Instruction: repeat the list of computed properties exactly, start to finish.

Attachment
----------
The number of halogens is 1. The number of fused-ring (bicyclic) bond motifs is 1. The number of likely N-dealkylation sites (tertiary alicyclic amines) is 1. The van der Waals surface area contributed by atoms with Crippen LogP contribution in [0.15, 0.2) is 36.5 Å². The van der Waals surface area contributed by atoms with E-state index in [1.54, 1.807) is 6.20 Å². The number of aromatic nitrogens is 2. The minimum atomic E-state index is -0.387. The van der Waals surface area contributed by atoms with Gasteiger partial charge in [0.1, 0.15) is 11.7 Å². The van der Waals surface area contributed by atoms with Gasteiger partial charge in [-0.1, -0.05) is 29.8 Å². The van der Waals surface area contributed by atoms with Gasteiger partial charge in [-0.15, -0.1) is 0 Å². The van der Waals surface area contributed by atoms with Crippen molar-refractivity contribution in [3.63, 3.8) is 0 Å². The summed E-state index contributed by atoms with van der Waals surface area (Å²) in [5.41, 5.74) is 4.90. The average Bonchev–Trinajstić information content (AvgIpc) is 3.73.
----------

The number of halogens is 1. The number of fused-ring (bicyclic) bond motifs is 1. The number of likely N-dealkylation sites (tertiary alicyclic amines) is 1. The van der Waals surface area contributed by atoms with Crippen LogP contribution in [0.15, 0.2) is 36.5 Å². The van der Waals surface area contributed by atoms with E-state index in [1.54, 1.807) is 6.20 Å². The number of aromatic nitrogens is 2. The minimum atomic E-state index is -0.387. The van der Waals surface area contributed by atoms with Gasteiger partial charge in [0.1, 0.15) is 11.7 Å². The van der Waals surface area contributed by atoms with Gasteiger partial charge in [-0.1, -0.05) is 29.8 Å². The van der Waals surface area contributed by atoms with Gasteiger partial charge in [-0.15, -0.1) is 0 Å². The van der Waals surface area contributed by atoms with Crippen molar-refractivity contribution in [3.63, 3.8) is 0 Å². The summed E-state index contributed by atoms with van der Waals surface area (Å²) in [5.41, 5.74) is 4.90. The average Bonchev–Trinajstić information content (AvgIpc) is 3.73.